Yellowstone was always my dream to visit, so it was the spot I picked and worked our entire vacation around. Before deciding how many days you need in Yellowstone, keep in mind the park is huge! We stayed in Canyon Campground which was close to the center, but it could be an hour or more of a drive in different directions to get to where we were going. Added to this was construction which could close a road for 20-30 minutes at a time. Yellowstone may be huge, but its also incredibly crowded. Like Disney World crowded. We found that by starting early we could escape most of these crowds (and find a parking spot!) Bring your bear spray, we did see a few bears though luckily from a distance. Also be prepared for the weather! It often went in the 30s at night, we would start the day in hats and gloves and then change into shorts when daytime afternoon temperatures hit 80 degrees.
Canyon Campground is one of a few different campgrounds in Yellowstone run by the National Park. The sites in the park book up incredibly fast. We called 18 months in advance to book a site! The sites in the National Park do not have hookups. It is very cheap ($23/night). The max length with your camper AND car is 40 feet. Not all of the campgrounds have showers nearby. Canyon Campground did have showers in nearby Canyon Village (a short drive). 2 free showers a night were included with the stay, but they often didn’t count the kids and on the last night when we were 2 short on our punch card they let it go. Sometimes we would have to wait 10-15 minutes for a shower to open. The showers are in the same building as laundry and there were always plenty of machines. Canyon Village also had some shops, a food court (great grab and go food with lots of seating), and a sit down restaurant. You have to make reservations for the sit down restaurant, which we did one night. It was great to sit and be served after making a lot of our own food.
Old Faithful/Upper Geyser Basin
Since there was a short drive to Yellowstone, we decided to do some sightseeing on Day 1. About an hours drive from the Tetons (1/2 way to our campsite) was Old Faithful and the Upper Geyser Basin. There is a large parking area here and we had no issues finding a spot with our pop up, especially because it was early.
Old Faithful goes off about every 90 minutes. At the visitor center they will post the next eruption time within about 10 minutes.
After viewing Old Faithful, continue walking the boardwalk loop. Its a 2.1 mile trail, mostly flat and easily accessible. We got lucky and saw Castle Geyser go off (this goes off every 14 hours), and Grand Geyser (this goes off every 6.5 hours)
Make sure you continue walking to the very end to see Morning Glory Pool (I loved this one!)
Grand Prismatic Springs
We got up and out early to see Grand Prismatic Springs, but it was foggy still so we couldn’t see much. There are some other cool thermal features along the boardwalk. We learned later in the day the best way to see Grand Prismatic.
Mystic Falls Trail
We started at Biscuit Basin Trail, which then turned into a 2.4 mile round trip hike to Mystic Falls. This was a beautiful hike, definitely recommend! Once you get on the longer hiking trails you lose most of the crowds.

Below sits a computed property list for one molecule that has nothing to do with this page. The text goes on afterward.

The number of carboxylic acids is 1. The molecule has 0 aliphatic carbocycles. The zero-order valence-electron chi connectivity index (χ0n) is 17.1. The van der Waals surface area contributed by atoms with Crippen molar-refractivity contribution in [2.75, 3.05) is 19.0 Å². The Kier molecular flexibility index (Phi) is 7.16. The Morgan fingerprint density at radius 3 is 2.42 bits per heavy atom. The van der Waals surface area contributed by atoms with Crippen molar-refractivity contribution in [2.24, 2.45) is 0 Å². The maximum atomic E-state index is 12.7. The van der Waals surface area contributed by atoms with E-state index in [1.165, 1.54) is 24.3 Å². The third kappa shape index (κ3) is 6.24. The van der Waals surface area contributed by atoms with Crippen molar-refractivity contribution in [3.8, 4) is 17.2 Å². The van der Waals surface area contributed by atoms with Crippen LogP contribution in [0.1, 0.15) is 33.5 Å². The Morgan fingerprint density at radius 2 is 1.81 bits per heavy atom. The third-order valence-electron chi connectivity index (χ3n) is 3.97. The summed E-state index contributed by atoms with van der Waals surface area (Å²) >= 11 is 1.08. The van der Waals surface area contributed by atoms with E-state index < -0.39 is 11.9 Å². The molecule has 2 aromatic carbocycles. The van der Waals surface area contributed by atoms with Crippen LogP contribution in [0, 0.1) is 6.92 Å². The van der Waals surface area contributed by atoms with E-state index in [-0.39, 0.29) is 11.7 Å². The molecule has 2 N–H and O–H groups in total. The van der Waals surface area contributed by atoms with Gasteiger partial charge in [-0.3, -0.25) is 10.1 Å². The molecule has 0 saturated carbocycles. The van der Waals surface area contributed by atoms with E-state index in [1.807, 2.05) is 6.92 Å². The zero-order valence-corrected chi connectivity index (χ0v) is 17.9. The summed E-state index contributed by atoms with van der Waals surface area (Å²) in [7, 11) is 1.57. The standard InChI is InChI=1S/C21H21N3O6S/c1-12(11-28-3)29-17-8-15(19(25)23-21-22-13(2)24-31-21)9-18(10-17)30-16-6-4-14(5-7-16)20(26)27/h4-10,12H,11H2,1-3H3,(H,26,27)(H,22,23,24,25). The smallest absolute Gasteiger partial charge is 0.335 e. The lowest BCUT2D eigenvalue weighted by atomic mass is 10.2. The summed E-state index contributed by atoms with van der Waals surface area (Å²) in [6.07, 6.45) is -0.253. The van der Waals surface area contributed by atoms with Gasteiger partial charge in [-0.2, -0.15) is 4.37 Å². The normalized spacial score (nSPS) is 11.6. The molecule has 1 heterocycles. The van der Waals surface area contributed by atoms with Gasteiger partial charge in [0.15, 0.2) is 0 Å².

Fairy Falls Trail
Next we decided to do the 5 mile round trip Fairy Falls Trail. About a mile into the hike you will come across the overlook for Grand Prismatic Springs. This is definitely the best way to view! The Falls are also beautiful, a huge drop in the middle of a canyon.
There are various different overlooks along the Canyon with viewpoints, some of them pretty steep.
South Rim Trail to Artist Point
We started from Uncle Toms Trailhead (which was closed at the time) and walked the 3 miles roundtrip along the South Rim Trail to Artist Point. This is a great trail. You can also park at Artists Point if you don’t want to do the relatively easy hike. Get up early for these trailheads as the parking lots fill fast.
Norris Geyser Basin
We visited in the afternoon and realized how nice getting up early and getting a good spot was. We had to park probably about a mile away from the actual Basin. Then it was 2.8 miles roundtrip around the boardwalk.
Mammoth Hot Springs
We visited Mammoth Hot Springs (also early and this lot fills fast) and walked around the boardwalk.
Town of Mammoth
Next we visited the town of Mammoth. This was awesome as elk roam all throughout the town. We had lunch at the cafeteria and visited the Mammoth visitor center.
This was probably my kids highlight of the trip. Its past the town of Mammoth and not well marked, but if you can find it its worth it. Its 1.7 miles past the town of Mammoth and the easiest way to find the small parking lots (one on each side of the road) is to track your mileage. Its about a 1/2 mile each way to the springs, where you can find the perfect spot where the cool water meets the hot water.
Mt. Washburn Hike
This was a difficult hike. Its 6.8 miles roundtrip, with 1393 feet of elevation gain. Some parts are very narrow and I would not recommend if you have a fear of heights. We saw goats along the trail and walked through wildflowers. The views at the top are amazing and there is a structure to protect you from the wind and give you an overview of what you are seeing.
Yellowstone Lake Hotel
We wanted to get a glimpse of Yellowstone Lake and randomly came across this hotel. Its a great place to sit in the lobby, have drinks, and enjoy the view! The drive from the campground to Yellowstone Lake had the most buffalo sightings we saw on our Yellowstone trip. We did not visit West Thumb Geyser Basin (my kids were pretty thermal featured out) but that is located near Yellowstone Lake.
Yellowstone is a beautiful park, and each area is unique and diverse. Give yourself enough time so see some of the different parts, and take into consideration driving times!